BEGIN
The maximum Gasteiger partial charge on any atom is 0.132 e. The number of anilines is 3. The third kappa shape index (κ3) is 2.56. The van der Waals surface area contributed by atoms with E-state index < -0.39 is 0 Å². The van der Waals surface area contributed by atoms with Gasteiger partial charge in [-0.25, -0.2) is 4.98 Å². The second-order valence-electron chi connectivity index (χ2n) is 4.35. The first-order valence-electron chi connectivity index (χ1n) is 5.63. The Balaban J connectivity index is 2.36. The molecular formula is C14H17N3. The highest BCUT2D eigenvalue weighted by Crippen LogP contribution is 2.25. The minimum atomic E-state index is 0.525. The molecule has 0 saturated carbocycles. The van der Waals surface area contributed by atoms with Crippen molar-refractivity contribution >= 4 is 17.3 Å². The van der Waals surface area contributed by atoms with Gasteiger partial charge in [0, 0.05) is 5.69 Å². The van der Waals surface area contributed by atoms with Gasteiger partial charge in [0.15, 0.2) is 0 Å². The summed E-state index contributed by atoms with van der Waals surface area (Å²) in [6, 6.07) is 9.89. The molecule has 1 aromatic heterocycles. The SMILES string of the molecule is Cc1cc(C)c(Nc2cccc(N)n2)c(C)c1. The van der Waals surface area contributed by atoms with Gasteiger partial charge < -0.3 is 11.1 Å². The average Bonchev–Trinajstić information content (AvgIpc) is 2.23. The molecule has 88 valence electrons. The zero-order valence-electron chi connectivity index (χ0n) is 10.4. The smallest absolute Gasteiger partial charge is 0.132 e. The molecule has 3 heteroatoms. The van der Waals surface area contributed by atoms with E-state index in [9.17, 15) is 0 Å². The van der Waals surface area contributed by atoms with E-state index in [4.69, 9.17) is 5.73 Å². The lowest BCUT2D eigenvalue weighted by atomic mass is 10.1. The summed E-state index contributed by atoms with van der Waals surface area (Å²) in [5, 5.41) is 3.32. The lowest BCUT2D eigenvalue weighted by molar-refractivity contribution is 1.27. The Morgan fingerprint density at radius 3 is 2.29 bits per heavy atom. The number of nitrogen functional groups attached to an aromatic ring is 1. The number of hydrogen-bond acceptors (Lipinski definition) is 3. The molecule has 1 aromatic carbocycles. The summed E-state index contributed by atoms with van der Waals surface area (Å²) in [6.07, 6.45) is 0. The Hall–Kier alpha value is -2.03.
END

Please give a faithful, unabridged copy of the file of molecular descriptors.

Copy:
The maximum Gasteiger partial charge on any atom is 0.132 e. The number of anilines is 3. The third kappa shape index (κ3) is 2.56. The van der Waals surface area contributed by atoms with E-state index < -0.39 is 0 Å². The van der Waals surface area contributed by atoms with Gasteiger partial charge in [-0.25, -0.2) is 4.98 Å². The second-order valence-electron chi connectivity index (χ2n) is 4.35. The first-order valence-electron chi connectivity index (χ1n) is 5.63. The Balaban J connectivity index is 2.36. The molecular formula is C14H17N3. The highest BCUT2D eigenvalue weighted by Crippen LogP contribution is 2.25. The minimum atomic E-state index is 0.525. The molecule has 0 saturated carbocycles. The van der Waals surface area contributed by atoms with Crippen molar-refractivity contribution >= 4 is 17.3 Å². The van der Waals surface area contributed by atoms with Gasteiger partial charge in [0, 0.05) is 5.69 Å². The van der Waals surface area contributed by atoms with Gasteiger partial charge in [0.15, 0.2) is 0 Å². The summed E-state index contributed by atoms with van der Waals surface area (Å²) in [6, 6.07) is 9.89. The molecule has 1 aromatic heterocycles. The SMILES string of the molecule is Cc1cc(C)c(Nc2cccc(N)n2)c(C)c1. The van der Waals surface area contributed by atoms with Gasteiger partial charge < -0.3 is 11.1 Å². The average Bonchev–Trinajstić information content (AvgIpc) is 2.23. The molecule has 88 valence electrons. The zero-order valence-electron chi connectivity index (χ0n) is 10.4. The smallest absolute Gasteiger partial charge is 0.132 e. The molecule has 3 heteroatoms. The van der Waals surface area contributed by atoms with E-state index in [9.17, 15) is 0 Å². The van der Waals surface area contributed by atoms with E-state index in [4.69, 9.17) is 5.73 Å². The lowest BCUT2D eigenvalue weighted by atomic mass is 10.1. The summed E-state index contributed by atoms with van der Waals surface area (Å²) in [5, 5.41) is 3.32. The lowest BCUT2D eigenvalue weighted by molar-refractivity contribution is 1.27. The Morgan fingerprint density at radius 3 is 2.29 bits per heavy atom. The number of nitrogen functional groups attached to an aromatic ring is 1. The number of hydrogen-bond acceptors (Lipinski definition) is 3. The molecule has 1 aromatic carbocycles. The summed E-state index contributed by atoms with van der Waals surface area (Å²) in [6.07, 6.45) is 0. The Hall–Kier alpha value is -2.03.